There were four cameras in Metropolitan Court Judge Courtney Weaks’ courtroom Wednesday morning, and an inquiry from media scandal site TMZ, for an Albuquerque resident’s no-contest plea to minor traffic violations.
The reason for the turnout was an out-of-the-cage appearance by the mixed martial arts star Jon “Bones” Jones, who was stopped by a sheriff’s deputy Jan. 31 and cited for not having his driver’s license, car registration and proof of insurance with him at the time.
And just like anyone else who shows up with proof that he indeed possessed them, he received a 90-day deferral after entering a no-contest plea, after which the citations will be dismissed and won’t be on his record.
The deputy told Weaks that the parties had reached an agreement. Jones’ attorney, Vince Ward, told the court documentation had been provided and asked that Jones’ address not be included in the public record, saying its appearance on public websites had led to his client being harassed in the past.
Jones also agreed to make a $100 donation to the New Mexico Animal Humane Society as a show of goodwill.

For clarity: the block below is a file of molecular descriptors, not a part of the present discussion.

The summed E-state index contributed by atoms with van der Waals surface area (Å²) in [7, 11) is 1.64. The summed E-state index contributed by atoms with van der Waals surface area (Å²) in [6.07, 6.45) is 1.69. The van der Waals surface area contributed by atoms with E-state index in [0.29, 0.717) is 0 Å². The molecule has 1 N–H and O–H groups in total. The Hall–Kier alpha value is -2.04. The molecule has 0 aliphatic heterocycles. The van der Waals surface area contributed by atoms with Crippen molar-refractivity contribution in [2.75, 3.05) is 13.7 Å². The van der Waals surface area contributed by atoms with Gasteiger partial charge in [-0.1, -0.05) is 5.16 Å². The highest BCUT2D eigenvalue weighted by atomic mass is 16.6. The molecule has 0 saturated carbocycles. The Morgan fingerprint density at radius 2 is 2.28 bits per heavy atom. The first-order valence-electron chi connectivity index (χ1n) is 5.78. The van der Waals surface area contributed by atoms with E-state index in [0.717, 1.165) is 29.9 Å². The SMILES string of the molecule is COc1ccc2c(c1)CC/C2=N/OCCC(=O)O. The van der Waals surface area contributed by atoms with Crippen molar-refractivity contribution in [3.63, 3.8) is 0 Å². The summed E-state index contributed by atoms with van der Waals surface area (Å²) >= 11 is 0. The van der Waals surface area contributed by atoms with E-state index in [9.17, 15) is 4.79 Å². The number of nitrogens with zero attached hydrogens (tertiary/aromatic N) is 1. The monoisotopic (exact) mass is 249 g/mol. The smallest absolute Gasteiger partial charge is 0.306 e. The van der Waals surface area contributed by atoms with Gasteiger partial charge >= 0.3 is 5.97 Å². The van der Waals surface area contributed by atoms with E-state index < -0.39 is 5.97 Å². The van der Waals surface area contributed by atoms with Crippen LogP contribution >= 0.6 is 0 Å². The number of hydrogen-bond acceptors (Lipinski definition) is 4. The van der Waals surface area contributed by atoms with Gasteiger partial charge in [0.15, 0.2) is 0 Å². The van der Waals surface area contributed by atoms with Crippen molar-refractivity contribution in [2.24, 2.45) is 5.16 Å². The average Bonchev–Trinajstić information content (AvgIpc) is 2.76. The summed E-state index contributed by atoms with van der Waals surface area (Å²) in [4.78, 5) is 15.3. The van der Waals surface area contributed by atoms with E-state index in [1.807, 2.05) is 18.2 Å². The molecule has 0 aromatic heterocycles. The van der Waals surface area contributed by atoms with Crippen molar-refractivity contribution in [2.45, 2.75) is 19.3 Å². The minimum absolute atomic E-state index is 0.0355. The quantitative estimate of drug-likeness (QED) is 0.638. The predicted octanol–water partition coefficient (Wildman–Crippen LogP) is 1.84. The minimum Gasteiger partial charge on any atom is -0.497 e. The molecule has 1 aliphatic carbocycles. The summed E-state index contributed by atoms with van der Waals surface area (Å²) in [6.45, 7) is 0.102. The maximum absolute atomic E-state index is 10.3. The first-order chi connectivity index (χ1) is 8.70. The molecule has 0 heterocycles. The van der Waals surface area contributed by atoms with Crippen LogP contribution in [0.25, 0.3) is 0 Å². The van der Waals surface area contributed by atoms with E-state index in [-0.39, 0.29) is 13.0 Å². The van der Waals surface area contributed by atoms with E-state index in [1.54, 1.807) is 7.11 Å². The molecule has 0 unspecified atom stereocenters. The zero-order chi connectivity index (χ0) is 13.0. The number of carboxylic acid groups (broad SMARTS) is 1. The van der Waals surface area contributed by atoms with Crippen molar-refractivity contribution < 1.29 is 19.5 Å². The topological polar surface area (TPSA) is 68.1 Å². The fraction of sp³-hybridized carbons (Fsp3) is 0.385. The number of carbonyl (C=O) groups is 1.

With a warning from the court to be careful in the future and a bit more paperwork, Jones’ five-minute court appearance was over.
Jones will make his MMA comeback and attempt to regain his light heavyweight title April 23 at UFC 197 against Daniel Cormier at the MGM Grand in Las Vegas, Nev.
Jones, who fights out of Jackson-Wink MMA, was stripped of his title following his arrest after an April 26, 2015, hit-and-run case. In that accident, he ran a red light and crashed into a vehicle. Its driver suffered a broken arm in the collision.
UFC suspended him and stripped him of his title shortly thereafter. Last September, Jones pled guilty to leaving the scene of the accident. He received probation and has been in the area making 72 appearances talking to kids about the error of his ways.
He was reinstated by the UFC in October.
Then, Jones was driving 75 mph in a 35 mph zone when he was pulled over Jan. 31 near the intersection of Louisiana and Alameda, according to an audio recording of the stop released by TMZ. It is not known how TMZ obtained the recording.
The Bernalillo County Sheriff’s Deputy heard in the recording didn’t cite Jones for speeding, however, and told him, “You’re getting a huge break, dude.”
Sheriff’s Department records stated Jones, driving a white Corvette, told the deputy he was driving to Jackson-Wink for practice, that he had lost his driver’s license and that he had been carrying his passport instead — but at the time he was stopped did not have the passport.
The Journal’s Rick Wright contributed to this report.